Summary:

Last month we pointed out seven projects paving the way for ocean power. Well, here’s an eighth: This morning, Scottish wave energy company Aquamarine Power said it has raised $17.4 million in new funding, including $12.6 million from power giant ABB.

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Last month, we pointed out seven projects paving the way for ocean power. Well, here’s an eighth: This morning, Scottish wave energy company Aquamarine Power said it has raised $17.4 million in new funding, including $12.6 million from power giant ABB, in an effort to commercialize its so-called Oyster technology.

Aquamarine’s Oyster wave power device has a large hinged flap that moves with the waves and drives hydraulic pistons that push high pressure water onto shore to a hydro-electric turbine. The company’s first Oyster wave converter was deployed off the coast of Scotland in 2009 and has been providing power to the country’s grid. Now Aquamarine is working on the next generation of this technology, which it plans to commercialize.

SSE Venture Capital, the VC arm of Scottish clean power company SSE Renewables, also participated in Aquamarine’s recent round, and SSE Renewables has been working with the company to co-develop up to 1 GW of Oyster sites. Aquamarine says the joint venture is building a 2 MW demonstration site planned for 2011, which will be expanded to 10 MW in 2012, and eventually 200 MW.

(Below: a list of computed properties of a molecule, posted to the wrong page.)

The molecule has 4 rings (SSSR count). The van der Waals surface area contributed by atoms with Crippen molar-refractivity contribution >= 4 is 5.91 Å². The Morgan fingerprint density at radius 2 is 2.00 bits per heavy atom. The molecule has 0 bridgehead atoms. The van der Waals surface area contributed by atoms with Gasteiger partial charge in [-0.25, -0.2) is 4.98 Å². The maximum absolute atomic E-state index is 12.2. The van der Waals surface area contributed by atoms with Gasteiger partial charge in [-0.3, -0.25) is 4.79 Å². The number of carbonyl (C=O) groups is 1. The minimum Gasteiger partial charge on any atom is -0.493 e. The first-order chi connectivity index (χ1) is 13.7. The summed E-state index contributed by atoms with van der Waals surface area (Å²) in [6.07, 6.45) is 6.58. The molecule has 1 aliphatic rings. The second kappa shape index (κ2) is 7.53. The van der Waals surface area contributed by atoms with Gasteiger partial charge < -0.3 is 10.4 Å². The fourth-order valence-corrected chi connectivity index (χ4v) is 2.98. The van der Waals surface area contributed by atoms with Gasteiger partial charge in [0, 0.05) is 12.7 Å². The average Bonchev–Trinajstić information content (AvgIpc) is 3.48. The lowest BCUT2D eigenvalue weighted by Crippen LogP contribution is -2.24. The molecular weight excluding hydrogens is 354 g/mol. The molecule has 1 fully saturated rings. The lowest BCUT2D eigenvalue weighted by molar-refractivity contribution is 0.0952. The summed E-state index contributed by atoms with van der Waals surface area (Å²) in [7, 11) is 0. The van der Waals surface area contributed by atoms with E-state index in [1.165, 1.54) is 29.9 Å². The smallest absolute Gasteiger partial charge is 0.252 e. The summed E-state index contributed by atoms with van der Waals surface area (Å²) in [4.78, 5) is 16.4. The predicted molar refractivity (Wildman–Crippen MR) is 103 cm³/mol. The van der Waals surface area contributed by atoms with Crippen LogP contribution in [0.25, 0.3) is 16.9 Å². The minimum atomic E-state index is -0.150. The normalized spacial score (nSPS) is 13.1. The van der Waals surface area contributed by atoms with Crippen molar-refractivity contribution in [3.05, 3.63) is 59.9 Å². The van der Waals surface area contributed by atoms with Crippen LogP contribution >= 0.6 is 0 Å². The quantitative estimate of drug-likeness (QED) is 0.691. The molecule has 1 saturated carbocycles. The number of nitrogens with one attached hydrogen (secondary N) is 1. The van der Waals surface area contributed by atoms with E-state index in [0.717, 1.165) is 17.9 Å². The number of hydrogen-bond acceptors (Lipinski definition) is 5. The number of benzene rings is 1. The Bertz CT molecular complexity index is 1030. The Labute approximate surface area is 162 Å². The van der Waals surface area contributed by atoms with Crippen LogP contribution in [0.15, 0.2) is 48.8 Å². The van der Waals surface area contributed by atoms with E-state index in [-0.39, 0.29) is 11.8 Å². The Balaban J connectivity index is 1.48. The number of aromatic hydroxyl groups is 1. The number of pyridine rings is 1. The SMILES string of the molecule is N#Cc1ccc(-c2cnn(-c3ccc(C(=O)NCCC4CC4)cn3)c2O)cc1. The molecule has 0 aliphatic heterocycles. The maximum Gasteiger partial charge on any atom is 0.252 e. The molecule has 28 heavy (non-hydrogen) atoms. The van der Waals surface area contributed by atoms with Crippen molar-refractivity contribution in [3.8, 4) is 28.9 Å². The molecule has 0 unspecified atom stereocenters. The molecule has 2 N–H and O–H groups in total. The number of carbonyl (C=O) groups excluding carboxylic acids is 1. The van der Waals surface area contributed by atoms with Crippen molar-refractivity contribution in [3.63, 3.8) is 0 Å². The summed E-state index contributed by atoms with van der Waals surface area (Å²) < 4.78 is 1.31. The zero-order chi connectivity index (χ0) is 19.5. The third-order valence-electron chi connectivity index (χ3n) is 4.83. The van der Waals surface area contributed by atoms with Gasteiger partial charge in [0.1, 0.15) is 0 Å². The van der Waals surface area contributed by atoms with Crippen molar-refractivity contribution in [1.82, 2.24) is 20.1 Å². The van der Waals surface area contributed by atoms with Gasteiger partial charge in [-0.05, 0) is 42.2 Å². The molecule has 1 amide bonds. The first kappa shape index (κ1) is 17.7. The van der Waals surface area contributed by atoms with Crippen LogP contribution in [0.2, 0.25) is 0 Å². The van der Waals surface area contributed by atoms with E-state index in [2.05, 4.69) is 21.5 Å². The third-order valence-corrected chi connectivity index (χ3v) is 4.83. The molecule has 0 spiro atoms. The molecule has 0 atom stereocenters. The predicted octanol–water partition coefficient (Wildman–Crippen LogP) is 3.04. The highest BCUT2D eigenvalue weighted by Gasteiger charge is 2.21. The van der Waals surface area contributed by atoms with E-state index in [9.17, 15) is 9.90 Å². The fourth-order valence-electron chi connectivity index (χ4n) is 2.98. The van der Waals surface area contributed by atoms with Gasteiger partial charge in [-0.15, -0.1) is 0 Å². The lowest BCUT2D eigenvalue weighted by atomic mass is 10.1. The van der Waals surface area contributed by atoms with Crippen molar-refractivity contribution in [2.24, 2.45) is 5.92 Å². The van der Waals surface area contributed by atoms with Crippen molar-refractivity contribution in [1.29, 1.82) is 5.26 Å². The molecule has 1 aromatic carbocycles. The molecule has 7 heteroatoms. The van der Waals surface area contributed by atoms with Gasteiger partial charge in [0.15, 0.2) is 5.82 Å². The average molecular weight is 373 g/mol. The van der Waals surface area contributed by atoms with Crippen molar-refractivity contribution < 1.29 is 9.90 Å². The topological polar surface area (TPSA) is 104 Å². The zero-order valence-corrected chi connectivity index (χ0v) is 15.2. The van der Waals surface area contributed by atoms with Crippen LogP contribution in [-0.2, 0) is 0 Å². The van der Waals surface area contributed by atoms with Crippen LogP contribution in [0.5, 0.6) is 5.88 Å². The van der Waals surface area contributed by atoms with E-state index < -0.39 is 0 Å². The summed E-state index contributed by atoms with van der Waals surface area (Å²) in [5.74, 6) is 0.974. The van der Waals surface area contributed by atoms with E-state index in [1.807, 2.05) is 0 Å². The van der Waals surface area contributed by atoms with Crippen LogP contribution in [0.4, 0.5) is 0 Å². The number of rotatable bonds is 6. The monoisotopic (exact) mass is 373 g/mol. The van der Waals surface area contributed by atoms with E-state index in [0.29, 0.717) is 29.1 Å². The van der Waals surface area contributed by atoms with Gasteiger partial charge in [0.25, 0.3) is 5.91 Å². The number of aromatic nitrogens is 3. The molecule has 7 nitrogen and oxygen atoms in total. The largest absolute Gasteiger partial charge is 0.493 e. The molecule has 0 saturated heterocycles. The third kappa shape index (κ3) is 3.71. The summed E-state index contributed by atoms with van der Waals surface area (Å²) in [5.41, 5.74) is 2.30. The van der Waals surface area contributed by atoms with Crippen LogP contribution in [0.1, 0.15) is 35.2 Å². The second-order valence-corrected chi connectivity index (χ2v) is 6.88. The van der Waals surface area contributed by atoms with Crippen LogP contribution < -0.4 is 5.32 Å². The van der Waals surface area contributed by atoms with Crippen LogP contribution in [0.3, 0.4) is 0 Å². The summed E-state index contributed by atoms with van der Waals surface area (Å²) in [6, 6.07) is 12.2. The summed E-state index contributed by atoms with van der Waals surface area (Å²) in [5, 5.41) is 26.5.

In comparison to solar and wind power, wave power is in a very nascent stage and there are few technologies that have reached any type of commercial scale. But that isn’t stopping entrepreneurs, investors, and power companies from moving in.

Companies like Lockheed MartinWavebob and OpenHydro are working on technologies to capture energy from waves, tides, currents and the ocean’s thermal gradients on a scale that could eventually make the sea a major contributor to the nation’s clean energy supply. According to a report released last month by the research firm Emerging Energy Research, “The global ocean energy sector is at a turning point,” with more than 45 wave and tidal prototypes slated for ocean testing in 2010 and 2011, up from only nine tested last year.

Two major hurdles facing the technology are, quite simply, making the devices last the harsh environment of the water and waves, and also creating devices at a low cost. Wave and sea power is one of the most expensive clean power technologies out there. In 2008, the California Utilities Commission rejected a power purchase agreement from utility Pacific Gas & Electric to buy electricity from a project by Finavera Renewables, saying the technology was too unproven and costly.

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